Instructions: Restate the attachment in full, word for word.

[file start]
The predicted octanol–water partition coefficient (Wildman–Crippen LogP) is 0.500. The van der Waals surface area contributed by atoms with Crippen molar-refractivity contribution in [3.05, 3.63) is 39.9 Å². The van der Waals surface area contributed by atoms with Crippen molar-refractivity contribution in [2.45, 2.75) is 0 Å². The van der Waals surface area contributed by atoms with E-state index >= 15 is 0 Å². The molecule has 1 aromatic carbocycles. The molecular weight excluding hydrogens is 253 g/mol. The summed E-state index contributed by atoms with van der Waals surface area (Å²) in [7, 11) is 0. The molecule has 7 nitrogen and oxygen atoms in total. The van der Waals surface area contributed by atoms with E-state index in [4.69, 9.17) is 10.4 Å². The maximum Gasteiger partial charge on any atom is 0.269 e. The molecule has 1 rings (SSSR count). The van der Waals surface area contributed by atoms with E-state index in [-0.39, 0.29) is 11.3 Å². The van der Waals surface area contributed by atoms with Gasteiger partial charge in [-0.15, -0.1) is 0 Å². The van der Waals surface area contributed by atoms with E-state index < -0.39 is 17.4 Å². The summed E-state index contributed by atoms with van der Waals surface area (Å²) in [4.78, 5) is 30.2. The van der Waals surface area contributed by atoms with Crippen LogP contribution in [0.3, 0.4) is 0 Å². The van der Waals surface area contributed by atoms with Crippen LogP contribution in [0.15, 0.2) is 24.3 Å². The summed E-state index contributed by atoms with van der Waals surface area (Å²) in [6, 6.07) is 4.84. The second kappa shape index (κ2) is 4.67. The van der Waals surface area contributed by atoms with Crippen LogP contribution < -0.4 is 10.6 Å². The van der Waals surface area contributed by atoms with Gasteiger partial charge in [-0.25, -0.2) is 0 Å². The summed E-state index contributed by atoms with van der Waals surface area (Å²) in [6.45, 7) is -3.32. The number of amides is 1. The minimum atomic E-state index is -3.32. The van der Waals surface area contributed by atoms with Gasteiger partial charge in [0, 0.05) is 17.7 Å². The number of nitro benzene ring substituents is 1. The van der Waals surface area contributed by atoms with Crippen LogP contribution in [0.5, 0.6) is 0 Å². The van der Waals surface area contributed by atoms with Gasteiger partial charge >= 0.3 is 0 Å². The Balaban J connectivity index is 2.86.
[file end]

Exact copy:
The predicted octanol–water partition coefficient (Wildman–Crippen LogP) is 0.500. The van der Waals surface area contributed by atoms with Crippen molar-refractivity contribution in [3.05, 3.63) is 39.9 Å². The van der Waals surface area contributed by atoms with Crippen molar-refractivity contribution in [2.45, 2.75) is 0 Å². The van der Waals surface area contributed by atoms with E-state index >= 15 is 0 Å². The molecule has 1 aromatic carbocycles. The molecular weight excluding hydrogens is 253 g/mol. The summed E-state index contributed by atoms with van der Waals surface area (Å²) in [7, 11) is 0. The molecule has 7 nitrogen and oxygen atoms in total. The van der Waals surface area contributed by atoms with E-state index in [4.69, 9.17) is 10.4 Å². The maximum Gasteiger partial charge on any atom is 0.269 e. The molecule has 1 rings (SSSR count). The van der Waals surface area contributed by atoms with E-state index in [-0.39, 0.29) is 11.3 Å². The van der Waals surface area contributed by atoms with Gasteiger partial charge in [-0.15, -0.1) is 0 Å². The van der Waals surface area contributed by atoms with E-state index < -0.39 is 17.4 Å². The summed E-state index contributed by atoms with van der Waals surface area (Å²) in [4.78, 5) is 30.2. The van der Waals surface area contributed by atoms with Crippen LogP contribution in [0.3, 0.4) is 0 Å². The van der Waals surface area contributed by atoms with Crippen LogP contribution in [0.15, 0.2) is 24.3 Å². The summed E-state index contributed by atoms with van der Waals surface area (Å²) in [6, 6.07) is 4.84. The second kappa shape index (κ2) is 4.67. The van der Waals surface area contributed by atoms with Crippen LogP contribution < -0.4 is 10.6 Å². The van der Waals surface area contributed by atoms with Gasteiger partial charge in [-0.25, -0.2) is 0 Å². The summed E-state index contributed by atoms with van der Waals surface area (Å²) in [6.45, 7) is -3.32. The number of amides is 1. The minimum atomic E-state index is -3.32. The van der Waals surface area contributed by atoms with Gasteiger partial charge in [0, 0.05) is 17.7 Å². The number of nitro benzene ring substituents is 1. The van der Waals surface area contributed by atoms with Crippen LogP contribution in [0.5, 0.6) is 0 Å². The van der Waals surface area contributed by atoms with Gasteiger partial charge >= 0.3 is 0 Å². The Balaban J connectivity index is 2.86.